Comprehensive Employees Onboarding Checklist

Comprehensive Employees Onboarding Checklist: A good onboarding checklist and a workflow to guide new employees through your process can help ensure that you don’t miss any crucial steps during the busy first few days, weeks, and months of a new employee’s tenure with your organization.

Here are 12 steps you should consider including as part of your onboarding checklist:

Make it official with HR

If you work in a company with an HR department, submit a job requisition for approval for any position before making a hiring decision. If there is no HR department, complete background checks, and drug testing before offering the candidate employment.

Close the open position and don’t forget to remove any job postings that are still alive.

Prepare new hire paperwork

Gather all tax documents, contracts, and other paperwork that the new employee needs to fill out on their first day. Print off the employee handbook and information about the benefits package. Provide a contact name in case they have questions about their benefits or salary. It can also be helpful to print off the job description as a reminder of your expectations for the role.

Procure devices and equipment

Request all devices and equipment at least four days in advance to ensure everything is ready for your new hire’s first day. Everything from their keyboard and mouse to their computer and phone should be hooked up and ready to use the moment they arrive.

Set up accounts and create logins

In order to guarantee the new employee’s IT, facilities, and accounting needs are met, contact your IT team, facilities manager, and accounting department. Make sure the employee is set up in all relevant systems and has all of the required assets to enter the building. Gather their company email login credentials and make sure they have access to the applications and software they need to do their job.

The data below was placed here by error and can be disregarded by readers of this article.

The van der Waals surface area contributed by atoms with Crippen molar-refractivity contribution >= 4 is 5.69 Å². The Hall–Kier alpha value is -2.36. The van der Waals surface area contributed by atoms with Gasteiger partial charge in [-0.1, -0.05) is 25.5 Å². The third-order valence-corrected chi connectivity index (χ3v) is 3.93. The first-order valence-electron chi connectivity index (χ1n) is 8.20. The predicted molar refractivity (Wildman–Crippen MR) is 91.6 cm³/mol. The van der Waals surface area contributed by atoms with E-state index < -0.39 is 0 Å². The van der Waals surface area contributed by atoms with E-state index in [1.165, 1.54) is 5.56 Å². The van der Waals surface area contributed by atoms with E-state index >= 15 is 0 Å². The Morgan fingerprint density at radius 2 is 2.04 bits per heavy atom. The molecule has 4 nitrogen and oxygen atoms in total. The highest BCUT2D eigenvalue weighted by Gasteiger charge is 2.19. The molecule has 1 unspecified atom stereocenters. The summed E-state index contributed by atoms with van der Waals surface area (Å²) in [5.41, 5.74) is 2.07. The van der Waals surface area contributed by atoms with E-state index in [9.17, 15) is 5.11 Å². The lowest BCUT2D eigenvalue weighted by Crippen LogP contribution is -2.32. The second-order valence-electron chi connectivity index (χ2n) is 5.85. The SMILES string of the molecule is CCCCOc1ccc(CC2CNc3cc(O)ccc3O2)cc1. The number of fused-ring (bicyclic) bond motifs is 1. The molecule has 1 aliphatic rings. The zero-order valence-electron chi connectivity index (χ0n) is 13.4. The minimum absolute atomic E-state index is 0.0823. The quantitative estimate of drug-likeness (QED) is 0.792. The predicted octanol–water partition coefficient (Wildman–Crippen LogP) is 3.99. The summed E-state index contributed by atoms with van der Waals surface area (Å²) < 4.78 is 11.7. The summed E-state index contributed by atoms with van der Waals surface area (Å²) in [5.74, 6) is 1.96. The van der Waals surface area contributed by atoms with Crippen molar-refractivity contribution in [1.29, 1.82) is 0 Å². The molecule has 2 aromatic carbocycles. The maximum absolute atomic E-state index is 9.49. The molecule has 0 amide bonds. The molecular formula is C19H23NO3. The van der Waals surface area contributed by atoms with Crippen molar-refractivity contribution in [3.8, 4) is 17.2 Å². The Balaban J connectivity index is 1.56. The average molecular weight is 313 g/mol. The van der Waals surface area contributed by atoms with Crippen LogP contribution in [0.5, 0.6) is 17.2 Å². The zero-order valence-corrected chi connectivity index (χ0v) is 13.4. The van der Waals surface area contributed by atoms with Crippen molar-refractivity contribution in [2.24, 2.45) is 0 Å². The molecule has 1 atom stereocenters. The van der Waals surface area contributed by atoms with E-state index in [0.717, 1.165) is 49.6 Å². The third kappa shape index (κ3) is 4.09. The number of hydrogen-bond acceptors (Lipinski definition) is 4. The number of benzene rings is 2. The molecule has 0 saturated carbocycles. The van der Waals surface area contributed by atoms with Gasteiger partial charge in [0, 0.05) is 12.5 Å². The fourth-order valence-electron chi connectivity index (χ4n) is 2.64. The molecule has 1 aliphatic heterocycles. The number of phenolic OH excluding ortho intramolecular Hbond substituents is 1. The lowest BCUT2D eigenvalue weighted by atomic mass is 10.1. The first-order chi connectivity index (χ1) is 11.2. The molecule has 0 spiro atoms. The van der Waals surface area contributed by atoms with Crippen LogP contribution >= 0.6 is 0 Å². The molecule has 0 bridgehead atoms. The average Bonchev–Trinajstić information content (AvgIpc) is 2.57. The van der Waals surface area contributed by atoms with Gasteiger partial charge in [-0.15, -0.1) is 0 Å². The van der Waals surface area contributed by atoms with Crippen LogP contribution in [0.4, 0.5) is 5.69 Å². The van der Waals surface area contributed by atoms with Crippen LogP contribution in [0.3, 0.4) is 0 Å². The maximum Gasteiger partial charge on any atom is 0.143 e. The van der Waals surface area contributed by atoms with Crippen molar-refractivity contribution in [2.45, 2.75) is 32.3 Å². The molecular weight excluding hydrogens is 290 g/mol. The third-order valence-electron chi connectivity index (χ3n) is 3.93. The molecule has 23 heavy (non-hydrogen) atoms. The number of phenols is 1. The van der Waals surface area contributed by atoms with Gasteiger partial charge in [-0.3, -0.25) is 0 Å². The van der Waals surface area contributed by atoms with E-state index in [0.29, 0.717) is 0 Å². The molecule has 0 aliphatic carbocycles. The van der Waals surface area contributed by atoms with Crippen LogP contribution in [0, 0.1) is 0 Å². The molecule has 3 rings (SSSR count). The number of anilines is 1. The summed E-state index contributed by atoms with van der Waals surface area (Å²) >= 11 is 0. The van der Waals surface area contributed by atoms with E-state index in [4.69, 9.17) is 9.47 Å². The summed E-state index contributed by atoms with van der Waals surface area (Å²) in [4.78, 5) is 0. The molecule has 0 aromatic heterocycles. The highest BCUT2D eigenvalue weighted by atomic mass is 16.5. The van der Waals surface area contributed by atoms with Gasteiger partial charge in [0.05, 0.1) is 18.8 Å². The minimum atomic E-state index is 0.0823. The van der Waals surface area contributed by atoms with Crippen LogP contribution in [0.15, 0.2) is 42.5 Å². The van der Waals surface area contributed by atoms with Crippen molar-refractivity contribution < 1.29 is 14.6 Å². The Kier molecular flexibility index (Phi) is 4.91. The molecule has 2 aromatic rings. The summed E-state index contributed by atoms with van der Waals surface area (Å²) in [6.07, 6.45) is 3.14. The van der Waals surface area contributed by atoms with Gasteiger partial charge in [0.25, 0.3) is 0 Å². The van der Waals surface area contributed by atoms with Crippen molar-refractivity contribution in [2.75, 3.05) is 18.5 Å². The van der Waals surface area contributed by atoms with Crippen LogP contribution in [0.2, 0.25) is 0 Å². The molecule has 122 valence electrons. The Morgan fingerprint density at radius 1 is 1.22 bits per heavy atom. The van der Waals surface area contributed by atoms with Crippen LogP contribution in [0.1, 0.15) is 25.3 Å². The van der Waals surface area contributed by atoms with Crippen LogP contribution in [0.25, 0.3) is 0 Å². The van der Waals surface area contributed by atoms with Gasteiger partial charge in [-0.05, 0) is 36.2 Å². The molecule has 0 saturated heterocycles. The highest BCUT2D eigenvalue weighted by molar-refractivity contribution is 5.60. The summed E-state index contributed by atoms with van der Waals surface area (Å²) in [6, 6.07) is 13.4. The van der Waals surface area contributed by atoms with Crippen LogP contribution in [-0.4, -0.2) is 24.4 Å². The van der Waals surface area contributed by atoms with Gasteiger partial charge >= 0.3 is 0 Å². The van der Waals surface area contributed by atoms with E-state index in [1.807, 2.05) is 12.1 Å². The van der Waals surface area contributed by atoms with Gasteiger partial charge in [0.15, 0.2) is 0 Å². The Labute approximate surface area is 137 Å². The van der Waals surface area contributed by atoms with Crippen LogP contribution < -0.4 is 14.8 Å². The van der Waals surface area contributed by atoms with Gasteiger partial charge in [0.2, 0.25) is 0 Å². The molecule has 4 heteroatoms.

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Set up the workspace

To create a positive first impression on your new team member, make sure that their workspace has everything they need for their first day of work. Consider sending them a welcome gift, like swag and office supplies, so that they can feel welcomed to their new job.

Schedule new hire orientation

To ensure a successful onboarding experience, take time to introduce new hires to the company culture and organizational structure when they begin working. This can include an informal review of the company’s policies and procedures, a departmental introduction and a tour of the facilities.

Send a welcome email to your new employee

Before your newest hire’s first day with the company, send them an email welcoming them to the company and providing them with important details about what to expect when they arrive (e.g., schedule for the day, a reminder of the start date, parking information).

Perform a building tour

After your new employee has settled in, show them the best way to get to each department and introduce them to key personnel within each department. Hand out a map of the building so they’ll feel comfortable finding their way around. Make sure to point out where bathrooms, break rooms and other common areas are.

Assign a peer mentor

To help your new hire succeed in their new role, introduce them to a peer or buddy within their department who can act a mentor during their first few weeks on the job. This person will be available for questions, introduce the employee to others within the department and can even help train them on certain aspects of the role. Having a mentor is crucial to your new hire’s success because it can prevent them from feeling alone as they navigate an unfamiliar environment.

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Send a new employee announcement

When you have a new hire on your staff, be sure to let your current employees know what the new employee’s role will be, and share a few interesting facts about the new hire so that they can welcome her when she starts work. This announcement should encourage other team members to say hello and extend a personal welcome when they see the new hire around the office.
New hires should be invited out to lunch with their teams on their first day to help them start building personal connections, acclimate to the company, and feel welcomed and valued from day one.

Schedule time for onboarding feedback

After your new hires have been on board for a few days or weeks, ask each one to meet with you individually to learn how they’re adjusting and whether they have any input about the onboarding plan. This conversation can expose areas of opportunity within your onboarding process or additional items you can add to the onboarding checklist.

Set up a 30, 60, and 90-day check-in plan

Schedule well-timed meetings with your new hires over the course of their first month, second month, and first quarter on the job. These meetings help employees learn about how to do their work, contribute to team projects, and get comfortable with their new roles.